The main challenge to adding a PHEV pack to the original Prius was figuring out a way to trick the Battery controller into using more battery capacity. The Prius battery controller uses a current sensor to measure amps in and out of the pack, and calculates SOC primarily based on current flow integrated over time to get Ah in and out. This is commonly called coulomb counting, and is common in NimH and Li battery systems where voltage is a poor indicator of SOC. It knows how many the Ah the battery can hold, so be counting them as they go in and out, it knows what SOC should be.
If you injected current from the second battery on one side of the current sensor, the battery controller would "count it" as current coming out of the primary pack, and when X Ah had been counted as coming out of the primary pack it would assume min SOC had been reached and start recharging. It assumed a fixed battery pack size, and didn't care that you had added more battery capacity. It would still only use the amount of Ah it expected the original battery to be able to supply.
If you injected current on the other side of the current sensor, the battery controller wouldn't "see" it, and would only count the Ah actually going out of the original pack. So far so good. Unfortunately the HV controller also measures current at the inverter / motor end, and when it saw significantly more amps arriving at that end than the battery said it was putting out, it shut down the HV system assuming a fault had occurred. Not so good.
As a result there were two common approaches to PHEV conversions.
-The budget Enginer approach was to use a dc:dc converter to inject a controlled amount of current on the motor / inverter side of the battery current sensor, keeping it low enough to keep from triggering the fault/shutdown. When not being consumed by the motor / inverter the battery controller would "count" the supplemental current as regen topping up the original battery. The downside to this approach was limited instantaneous power, meaning it couldn't always supply enough current to keep the SOC of the original pack up.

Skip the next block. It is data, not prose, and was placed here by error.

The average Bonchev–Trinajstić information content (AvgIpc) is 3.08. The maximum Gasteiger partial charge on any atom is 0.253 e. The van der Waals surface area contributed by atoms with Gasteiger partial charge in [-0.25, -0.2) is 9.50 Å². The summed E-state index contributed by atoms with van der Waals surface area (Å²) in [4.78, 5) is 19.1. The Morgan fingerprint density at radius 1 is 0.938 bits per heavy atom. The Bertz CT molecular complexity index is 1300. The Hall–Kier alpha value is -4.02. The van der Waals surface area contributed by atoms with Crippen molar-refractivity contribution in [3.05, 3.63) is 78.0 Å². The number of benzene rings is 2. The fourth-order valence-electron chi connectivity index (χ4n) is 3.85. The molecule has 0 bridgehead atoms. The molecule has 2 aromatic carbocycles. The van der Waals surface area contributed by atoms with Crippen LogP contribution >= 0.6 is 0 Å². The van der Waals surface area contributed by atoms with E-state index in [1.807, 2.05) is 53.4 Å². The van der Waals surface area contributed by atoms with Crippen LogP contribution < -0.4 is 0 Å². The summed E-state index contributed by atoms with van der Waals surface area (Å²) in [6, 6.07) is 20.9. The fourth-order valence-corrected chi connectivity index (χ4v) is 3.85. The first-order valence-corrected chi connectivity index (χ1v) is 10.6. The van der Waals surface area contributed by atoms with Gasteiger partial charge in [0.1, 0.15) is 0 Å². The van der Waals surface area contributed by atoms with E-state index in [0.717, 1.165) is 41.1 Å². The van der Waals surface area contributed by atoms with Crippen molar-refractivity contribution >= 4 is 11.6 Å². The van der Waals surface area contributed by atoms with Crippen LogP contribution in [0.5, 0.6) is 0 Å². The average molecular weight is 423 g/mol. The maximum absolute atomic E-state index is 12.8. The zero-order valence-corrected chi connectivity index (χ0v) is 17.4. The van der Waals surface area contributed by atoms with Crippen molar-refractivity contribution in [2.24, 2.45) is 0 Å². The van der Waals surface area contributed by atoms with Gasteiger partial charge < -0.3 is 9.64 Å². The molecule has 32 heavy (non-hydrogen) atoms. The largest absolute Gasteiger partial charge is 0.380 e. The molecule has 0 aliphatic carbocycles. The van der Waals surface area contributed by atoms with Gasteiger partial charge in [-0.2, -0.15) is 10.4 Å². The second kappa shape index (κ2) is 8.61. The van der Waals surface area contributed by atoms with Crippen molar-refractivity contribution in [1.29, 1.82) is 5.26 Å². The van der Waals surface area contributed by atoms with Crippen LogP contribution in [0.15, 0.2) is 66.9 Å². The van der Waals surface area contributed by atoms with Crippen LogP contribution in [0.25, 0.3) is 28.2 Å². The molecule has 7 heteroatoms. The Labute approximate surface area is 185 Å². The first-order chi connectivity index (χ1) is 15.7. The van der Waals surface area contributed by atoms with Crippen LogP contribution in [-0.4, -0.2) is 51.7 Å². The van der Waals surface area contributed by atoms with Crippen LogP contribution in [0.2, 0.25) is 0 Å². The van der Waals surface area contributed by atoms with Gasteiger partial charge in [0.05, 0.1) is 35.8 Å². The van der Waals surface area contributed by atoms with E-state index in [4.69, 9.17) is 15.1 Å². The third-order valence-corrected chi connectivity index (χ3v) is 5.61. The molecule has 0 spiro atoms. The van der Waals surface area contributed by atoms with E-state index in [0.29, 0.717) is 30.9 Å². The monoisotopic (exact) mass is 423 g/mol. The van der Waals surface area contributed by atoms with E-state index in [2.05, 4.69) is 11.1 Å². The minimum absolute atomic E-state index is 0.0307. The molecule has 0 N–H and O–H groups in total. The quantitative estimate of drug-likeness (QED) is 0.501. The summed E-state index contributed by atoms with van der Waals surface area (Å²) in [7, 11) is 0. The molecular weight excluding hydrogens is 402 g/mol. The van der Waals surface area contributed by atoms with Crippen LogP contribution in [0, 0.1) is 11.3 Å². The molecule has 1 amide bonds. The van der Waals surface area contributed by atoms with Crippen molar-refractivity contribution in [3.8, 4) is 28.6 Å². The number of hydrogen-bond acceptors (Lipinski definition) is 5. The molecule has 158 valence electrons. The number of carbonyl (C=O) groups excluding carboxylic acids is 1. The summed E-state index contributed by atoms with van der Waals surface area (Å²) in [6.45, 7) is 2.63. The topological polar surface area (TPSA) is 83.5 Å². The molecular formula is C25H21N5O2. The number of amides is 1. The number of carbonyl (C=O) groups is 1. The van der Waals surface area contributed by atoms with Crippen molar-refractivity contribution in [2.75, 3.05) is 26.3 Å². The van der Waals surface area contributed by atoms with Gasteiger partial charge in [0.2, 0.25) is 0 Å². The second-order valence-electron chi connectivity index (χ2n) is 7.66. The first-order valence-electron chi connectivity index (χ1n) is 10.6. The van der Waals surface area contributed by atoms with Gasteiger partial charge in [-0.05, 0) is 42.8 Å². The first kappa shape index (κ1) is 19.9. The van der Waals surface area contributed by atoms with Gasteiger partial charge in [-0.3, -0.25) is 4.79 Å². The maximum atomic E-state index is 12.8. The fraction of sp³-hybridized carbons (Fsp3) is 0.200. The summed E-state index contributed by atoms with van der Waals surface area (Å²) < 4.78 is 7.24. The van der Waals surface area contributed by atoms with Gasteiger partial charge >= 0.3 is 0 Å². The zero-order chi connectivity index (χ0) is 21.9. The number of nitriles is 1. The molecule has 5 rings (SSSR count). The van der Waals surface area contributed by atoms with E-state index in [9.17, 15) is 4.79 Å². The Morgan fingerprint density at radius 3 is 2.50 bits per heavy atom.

- The more expensive kits generally tapped into the battery side of the current sensor, and required a custom add on controller to either replace the original battery controller, or spoof the right CAN traffic to get the HV controller to use the extra battery capacity.
I would assume the Leaf uses a similar coulomb counting scheme for managing battery SOC, and so could have similar challenges. In general the Leaf's BMS / controller seems quite a bit smarter though, as it seems like it has the ability to adapt to changing capacity over time to account for battery degradation. It would be really interesting to see if this capability extends to revising the capacity of the battery upwards
For example, as I understand it the BMS already manages 2 cells in parallel at every leg of the battery stack. What would happen if you simply added a third (or third and fourth) identical cell in parallel (being careful to match them first of course)?
If the Leaf uses simple coulomb counting and a fixed capacity (or is unable to revise capacity upward) on the next charge it would simply put in the right amount of Ah to fill the original pack, and leave the new expanded pack less than full. But if it uses some sort of adaptive technique (maybe particularly on a 100% charge?) that looks for some other markers of charge completion, its possible it might just be smart enough to revise the capacity of the pack up to account for the new cells
Maybe it would take multiple charge/discharge cycles to get it all, but that would be really cool!